At this juncture the painful disabilities took on a new aspect. In this contest they had been forgotten, in a large measure, owing to their relegation to a secondary place in the thought, to the other, seemingly, painful mental experiences that had developed so rapidly. As soon as consciously thought of again the spontaneous response was: “O, well, they are nothing besides this other trial of the finite sense. All material claims seem to sink, now, into insignificance, as unworthy of serious concern; as having no real power for evil; in fact evil appears not to be except in its illusion of subtlety, to claim to be real being apart from Christ—Divine Mind.” When the decision was made, to patiently accept
the burden of the nothingness of personal sense as the constant portion in life; and also, this without hope of attainment to anything except what this Spirit of Truth and Love saw fit to bestow; that instant the resurrection of the real man had taken place, for the finite sense of suffering had disappeared.
This was the spontaneous thought of the newly risen man, who was not recognized as such, yet; consequently this thought was not an intended treatment. Still, it will be seen that the appearance of the nothingness of mortal sense claim of painfulness as real, was just what had been striven for in the outset, but this was not yet recognized. And Why? Because the human sense, like Jesus’ disciples, had been looking for a material appearance of demonstration; and that was why the eyes were holden that the risen Christ was not recognized, until other circumstances, later, opened them. In a short time after the decision of the scientist not to flee from this painful sense of humiliation, and death of personal senses (selfishness), but to accept it patiently as his due portion, he fell asleep (it was about midnight). In the morning, upon awakening, he felt a little as a school-boy feels after suffering merited rebuke. He still felt the humiliation, but with it was a clean and wholesome sense that was full of promise. Moreover, he had a sense of having passed through a sacred experience, not to be thought of lightly, much less spoken of thus; that a new birth of Spiritual Life had taken place.
Something of the painful sense of disability that occasioned the leading into the trial remained; but, in a marked degree, less than on the day previous. After one or two hours, even the remaining illusionary sense had disappeared entirely, leaving an unusually sound and sweet sense of health and buoyancy. Usually the same type of belief had clung tenaciously ten days or more. It now dawned upon him that a new and purer sense of life had arisen, which was so much better than the old; that the treatments that had seemed to result so disastrously the night previous had not failed after all; they simply had succeeded; but not indeed as personal sense had picture, in which it was to be saved alive, to its belief to feast on heaven’s sweets. This would indeed have
been the disastrous result, had such been possible. How infinitely better the sequel, than what had in the beginning been selfishly striven for!
One thing gained need not be passed without a word. There now appeared no second death to be borne in this particular line of corporeal sense claims of life, and power in subtility to gain heaven’s citadel in the livery of Christian Science. This corporeal sense has to die but once in each of its particular claims to Life, Substance, and Intelligence in matter; but as they do not all come to the surface at once, the true scientist doubtless has many Gethsemanes to pass through to the highest demonstration over corporeal sense.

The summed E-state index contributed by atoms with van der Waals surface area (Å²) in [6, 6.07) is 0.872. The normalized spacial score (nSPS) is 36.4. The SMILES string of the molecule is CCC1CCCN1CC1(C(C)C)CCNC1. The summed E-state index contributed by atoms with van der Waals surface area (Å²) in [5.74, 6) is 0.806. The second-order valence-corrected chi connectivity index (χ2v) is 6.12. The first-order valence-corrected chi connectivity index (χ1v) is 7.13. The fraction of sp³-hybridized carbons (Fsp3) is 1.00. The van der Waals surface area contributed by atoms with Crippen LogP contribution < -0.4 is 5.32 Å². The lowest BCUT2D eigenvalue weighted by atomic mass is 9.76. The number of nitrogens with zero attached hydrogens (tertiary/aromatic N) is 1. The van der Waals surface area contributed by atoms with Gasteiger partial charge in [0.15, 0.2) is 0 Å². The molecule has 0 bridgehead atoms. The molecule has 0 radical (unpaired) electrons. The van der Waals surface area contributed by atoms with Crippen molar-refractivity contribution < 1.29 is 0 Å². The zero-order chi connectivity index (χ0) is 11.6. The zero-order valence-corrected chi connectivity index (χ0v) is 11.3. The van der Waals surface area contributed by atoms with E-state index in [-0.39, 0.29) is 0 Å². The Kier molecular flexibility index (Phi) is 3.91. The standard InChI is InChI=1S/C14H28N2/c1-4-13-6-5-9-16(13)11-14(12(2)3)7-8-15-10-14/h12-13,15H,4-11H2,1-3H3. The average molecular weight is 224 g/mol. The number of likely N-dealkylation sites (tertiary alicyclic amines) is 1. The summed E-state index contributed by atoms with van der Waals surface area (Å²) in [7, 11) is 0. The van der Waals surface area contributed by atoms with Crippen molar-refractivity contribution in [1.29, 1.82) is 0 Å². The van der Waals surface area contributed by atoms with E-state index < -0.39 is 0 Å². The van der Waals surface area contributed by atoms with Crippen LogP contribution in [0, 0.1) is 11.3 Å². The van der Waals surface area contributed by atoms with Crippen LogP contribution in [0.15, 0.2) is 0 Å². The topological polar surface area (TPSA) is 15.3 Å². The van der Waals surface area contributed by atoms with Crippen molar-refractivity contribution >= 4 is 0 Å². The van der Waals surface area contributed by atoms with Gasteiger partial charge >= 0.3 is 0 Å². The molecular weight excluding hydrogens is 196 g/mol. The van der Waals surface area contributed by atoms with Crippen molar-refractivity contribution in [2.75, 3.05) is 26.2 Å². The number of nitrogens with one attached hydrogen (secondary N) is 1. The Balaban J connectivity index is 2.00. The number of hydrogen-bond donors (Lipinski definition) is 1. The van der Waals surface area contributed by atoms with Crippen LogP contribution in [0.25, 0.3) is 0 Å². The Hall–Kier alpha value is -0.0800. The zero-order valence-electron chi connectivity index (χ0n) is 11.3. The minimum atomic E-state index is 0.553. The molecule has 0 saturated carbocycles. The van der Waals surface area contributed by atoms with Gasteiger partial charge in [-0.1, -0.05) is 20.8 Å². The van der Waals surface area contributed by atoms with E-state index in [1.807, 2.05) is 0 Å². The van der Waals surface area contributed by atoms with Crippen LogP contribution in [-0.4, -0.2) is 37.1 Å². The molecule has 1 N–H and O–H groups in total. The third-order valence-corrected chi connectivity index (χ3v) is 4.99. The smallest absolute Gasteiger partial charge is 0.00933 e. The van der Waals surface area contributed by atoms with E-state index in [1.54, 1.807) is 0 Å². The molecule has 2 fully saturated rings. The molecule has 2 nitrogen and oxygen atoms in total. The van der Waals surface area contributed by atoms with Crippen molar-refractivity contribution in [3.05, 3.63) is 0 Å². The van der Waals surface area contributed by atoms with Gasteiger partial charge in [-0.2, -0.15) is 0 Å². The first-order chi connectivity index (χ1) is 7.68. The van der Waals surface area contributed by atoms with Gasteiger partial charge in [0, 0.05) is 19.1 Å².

In this was gained a new and infinite sense of Love and Truth’s supremacy over all erroneous thinking; but it is in erroneous thinking only that all evil, or sense of evil resides.
A number of lessons are to be drawn from the experience herein given. One is: Spirituality, as viewed in the first unfolding of the demonstration seems very bitter to the mortal, perverted sense of taste: but becomes, as the taste becomes corrected by Spirit’s action, first tolerable, then agreeable, and finally very sweet indeed—a natural, healthy sweetness that does not satiate. No change however takes place in the Spirituality, as Spirit never changes, but “is the same yesterday, to-day, and forever,” but the bitter taste was due only to the stirring up (chemicalization) of personal sense, and disappeared, as bitterness, when the transformation became complete. Thus humility, which at first seemed very hard, does not disappear; and the nothingness of corporeal sense is seen, whereby a higher consciousness of Truth appears. This causes no pain; on the contrary, we rejoice that we are nothing when separated from Principle—Christ—Divine Mind, and that we know it; for this knowledge assures us we are one with the Omnipotent Good. All we ask, in our new and healthy joy, is the sweet privilege of demonstrating, that is,—living, and reflecting God’s pure Love and Truth thus sharing with others this wondrous Love light.
Another important lesson to those who are young in experience, but who are earnestly seeking this understanding,
is this: We may be sure we are gaining this Infinite sense when, by this seeking, we find much that is very bitter to the finite sense of taste. We need not wait to be assured of this, until the normal sense of Truth’s sweetness is gained, before we take fresh courage. When the requirements of Spirituality begin to seem very heavy burdens; and we find that we are, nevertheless, becoming willing to bear them for the sake, and in the strength of the Christ, then remember, O striver for the Light! Christ has arisen from the tomb of materiality to divine and real consciousness which is thine, and which stands very near, waiting to be recognized by thee.